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First Chinese spy extradited to US found guilty of trying to steal US aviation secrets

U.S. and China flags (U.S. Department of Agriculture/Flickr)
November 08, 2021

A spy working for the Chinese Ministry of State Security was convicted by a U.S. federal jury for “conspiring to and attempting to commit economic espionage and theft of trade secrets,” the Justice Department revealed on Friday.

Yanjun Xu, the first Chinese intelligence officer to be extradited to the United States to stand trial, is now facing up to 60 years in prison and fines totaling over $5 million. A federal district court judge will determine Xu’s sentence.

According to the DOJ, Xu had used multiple aliases since December 2013 to “target specific companies in the United States and abroad” to obtain information in the field of aviation.

Xu identified experts and attempted to “steal technology related to GE Aviation’s exclusive composite aircraft engine fan – which no other company in the world has been able to duplicate – to benefit the Chinese state.”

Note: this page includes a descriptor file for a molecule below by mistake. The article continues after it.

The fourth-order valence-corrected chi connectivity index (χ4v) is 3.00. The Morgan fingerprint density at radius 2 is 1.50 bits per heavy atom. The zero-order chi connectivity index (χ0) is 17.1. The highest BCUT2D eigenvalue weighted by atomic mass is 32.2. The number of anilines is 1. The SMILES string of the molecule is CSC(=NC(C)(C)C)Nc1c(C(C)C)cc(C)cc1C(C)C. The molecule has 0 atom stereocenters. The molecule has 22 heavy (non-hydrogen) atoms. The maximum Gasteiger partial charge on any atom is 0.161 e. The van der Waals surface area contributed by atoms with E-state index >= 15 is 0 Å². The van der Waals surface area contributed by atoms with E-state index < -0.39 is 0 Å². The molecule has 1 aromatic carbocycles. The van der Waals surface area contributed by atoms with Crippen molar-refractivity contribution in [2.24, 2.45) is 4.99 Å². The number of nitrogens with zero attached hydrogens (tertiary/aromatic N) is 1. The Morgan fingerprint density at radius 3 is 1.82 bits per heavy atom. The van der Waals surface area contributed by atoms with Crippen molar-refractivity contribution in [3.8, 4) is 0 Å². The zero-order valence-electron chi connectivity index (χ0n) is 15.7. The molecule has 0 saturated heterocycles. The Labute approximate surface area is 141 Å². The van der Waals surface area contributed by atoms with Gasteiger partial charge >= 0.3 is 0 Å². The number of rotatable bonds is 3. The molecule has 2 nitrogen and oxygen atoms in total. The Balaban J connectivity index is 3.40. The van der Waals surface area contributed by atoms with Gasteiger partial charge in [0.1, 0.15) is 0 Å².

In early 2017, an employee with GE Aviation in Cincinnati, Ohio, was asked to present a report at a Chinese university. While in China, the employee was introduced to Xu, who later requested “system specification, design process” information from the employee.

Working with the FBI, the employee emailed “a two-page document from the company that included a label that warned about the disclosure of proprietary information.”

In February 2018, Xu traveled to Belgium to meet with the employee on a business trip where he was later arrested.

“This conviction of a card-carrying intelligence officer for economic espionage underscores that trade secret theft is integral to the PRC government’s plans to modernize its industries,” Assistant Attorney General Matthew G. Olsen of the Justice Department’s National Security Division said in a statement. “But this conviction also serves notice that the United States will not sit by as China, or any other nation-state, attempts to steal instead of researching and developing key technology. Instead, and with the support of our allies, we will continue to investigate, prosecute, and hold accountable those who try to take the fruits of American ingenuity illegally.”

FBI Assistant Director Alan Kohler Jr. said the bureau is partnering with more than 50 other federal agencies to combat “illegal activities” committed by the People’s Republic of China (PRC).

“This was state-sponsored economic espionage by the PRC designed to steal American technology and put Americans out of work,” Kohler said in a statement. “For those who doubt the real goals of the PRC, this should be a wakeup call; they are stealing American technology to benefit their economy and military. The FBI is partnering with over 50 U.S. Government agencies to share information and investigative resources to stop the PRC’s illegal activities.”